Wow! What can you say other than Game Six of the 2011 World Series will go down in history as one of the most exciting, entertaining, emotionally mind melting World Series games in history!
Not once, but TWICE the Cardinals came back from a two out, two strike, down by two runs situation to end up eventually defeating the Texas Rangers and send it all to a deciding, winner take all Game Seven Friday night in St. Louis.
I’m still feeling drained from it all. I can’t even begin to think how the Texas Rangers and their fans feel this morning. It must feel like being hit by a truck, getting up, taking a step and then getting hit by yet another truck coming from the opposite direction!
For me, this game ranks right up there with the Twins/Braves Game Six of the 1991 World Series, which ended on a Kirby Puckett walk-off home run to send that Series to a deciding Game Seven.
Entertaining? Absolutely! Pictures to be made? All night long!
Game Six had me positioned in the wonderful elevated first base platform, located just up the first base line from home plate. My responsibility from this position was not to shoot batters (we had Brad Mangin and Rich Pilling located at field level) but to follow the action on the field as best I could. Think of this position as the “roving” spot. I had the entire field in front of me. All I had to do was wait for things to happen. And did things happen!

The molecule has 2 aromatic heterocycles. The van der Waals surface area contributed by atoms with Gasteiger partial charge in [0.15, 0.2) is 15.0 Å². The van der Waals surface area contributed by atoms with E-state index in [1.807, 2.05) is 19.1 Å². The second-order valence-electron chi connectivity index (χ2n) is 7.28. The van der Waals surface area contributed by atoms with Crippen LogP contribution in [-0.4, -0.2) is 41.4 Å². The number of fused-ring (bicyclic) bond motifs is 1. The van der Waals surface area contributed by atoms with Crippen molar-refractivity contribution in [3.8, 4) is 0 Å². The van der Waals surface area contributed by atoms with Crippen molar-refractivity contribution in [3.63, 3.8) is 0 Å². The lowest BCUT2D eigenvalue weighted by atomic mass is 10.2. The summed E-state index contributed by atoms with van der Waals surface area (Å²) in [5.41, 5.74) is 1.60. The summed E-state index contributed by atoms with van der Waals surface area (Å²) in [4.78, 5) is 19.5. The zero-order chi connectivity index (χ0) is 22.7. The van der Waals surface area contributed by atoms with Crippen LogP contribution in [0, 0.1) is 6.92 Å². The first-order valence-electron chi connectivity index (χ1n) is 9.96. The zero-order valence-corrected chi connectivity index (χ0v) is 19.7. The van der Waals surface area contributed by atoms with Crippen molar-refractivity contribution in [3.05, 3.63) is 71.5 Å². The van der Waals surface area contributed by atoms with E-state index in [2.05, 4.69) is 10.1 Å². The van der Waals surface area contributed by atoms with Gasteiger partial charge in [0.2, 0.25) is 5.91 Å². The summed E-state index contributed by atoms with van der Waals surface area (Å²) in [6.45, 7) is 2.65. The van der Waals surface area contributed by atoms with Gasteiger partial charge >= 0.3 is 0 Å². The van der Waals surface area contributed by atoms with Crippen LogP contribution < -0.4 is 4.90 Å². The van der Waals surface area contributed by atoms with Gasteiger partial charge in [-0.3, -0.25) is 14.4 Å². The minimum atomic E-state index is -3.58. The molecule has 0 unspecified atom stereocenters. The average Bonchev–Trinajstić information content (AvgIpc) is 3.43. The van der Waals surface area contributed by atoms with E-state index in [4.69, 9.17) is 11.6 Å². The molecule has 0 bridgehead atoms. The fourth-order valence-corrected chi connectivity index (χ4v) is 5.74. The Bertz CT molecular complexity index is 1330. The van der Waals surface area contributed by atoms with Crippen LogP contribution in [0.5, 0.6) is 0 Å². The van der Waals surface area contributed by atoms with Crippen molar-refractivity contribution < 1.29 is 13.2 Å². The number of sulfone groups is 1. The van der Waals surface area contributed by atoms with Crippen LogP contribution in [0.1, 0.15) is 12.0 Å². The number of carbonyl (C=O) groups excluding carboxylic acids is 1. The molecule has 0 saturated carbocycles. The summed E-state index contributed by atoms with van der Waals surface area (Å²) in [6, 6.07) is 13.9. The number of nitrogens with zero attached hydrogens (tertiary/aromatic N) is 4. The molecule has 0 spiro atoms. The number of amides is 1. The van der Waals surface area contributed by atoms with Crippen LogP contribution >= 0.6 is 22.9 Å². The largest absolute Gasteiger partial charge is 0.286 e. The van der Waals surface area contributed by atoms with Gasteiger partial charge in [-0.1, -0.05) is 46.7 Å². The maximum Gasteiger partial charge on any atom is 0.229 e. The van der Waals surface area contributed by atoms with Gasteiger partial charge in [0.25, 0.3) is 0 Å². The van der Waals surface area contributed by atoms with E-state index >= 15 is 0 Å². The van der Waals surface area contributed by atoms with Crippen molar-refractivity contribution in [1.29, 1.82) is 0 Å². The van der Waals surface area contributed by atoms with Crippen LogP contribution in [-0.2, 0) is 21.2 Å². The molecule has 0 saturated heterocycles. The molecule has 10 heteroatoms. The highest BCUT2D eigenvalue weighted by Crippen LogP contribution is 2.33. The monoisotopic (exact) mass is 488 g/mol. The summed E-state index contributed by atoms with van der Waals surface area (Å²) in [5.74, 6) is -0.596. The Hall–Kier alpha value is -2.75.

Any game with five errors is going to provide pictures. Add 19 total runs to the equation and you can see where I’m going with this. It was a fun game to shoot to say the least.
The errors started coming the fourth inning when Matt Holliday and Rafael Furcal got their signals crossed and what should have been a routine play in short left field turned into the first error of the night, and of the inning. Shortly afterward, Fernando Salas threw wildly to second base in an attempt to force Mike Napoli. Napoli twisted his ankle on the play and lay writhing in pain for minutes while being attended to by the Rangers training staff. Take a look at the frame I made of Napoli’s ankle and tell me how he didn’t snap it in two.
The fact that he didn’t injure himself severely and ended up staying in the game blew me away. I’m thinking Series MVP for sure should the Rangers hang on. The way the Cardinal defense was playing, it looked at this point like it was the Rangers night. Sure.
The Cardinals David Freese had began his wild night in the third inning when he went upside down and nearly landed in the third base photo box attempting to catch a pop foul hit by Josh Hamilton. Two innings later, Freese dropped a routine popup hit again by Josh Hamilton, this time resulting in a run for the Rangers. Little did we know at the time that Freese would make amends big time later in the evening!
The Cardinals game back with a run in the fourth inning, thanks to a nice takeout slide by Matt Holliday which sent Elvis Andrus skyward preventing a double play. This allowed Lance Berkman to advance to third and eventually score the Cardinals third run of the evening. My elevated position provided a nice angle to capture this sequence.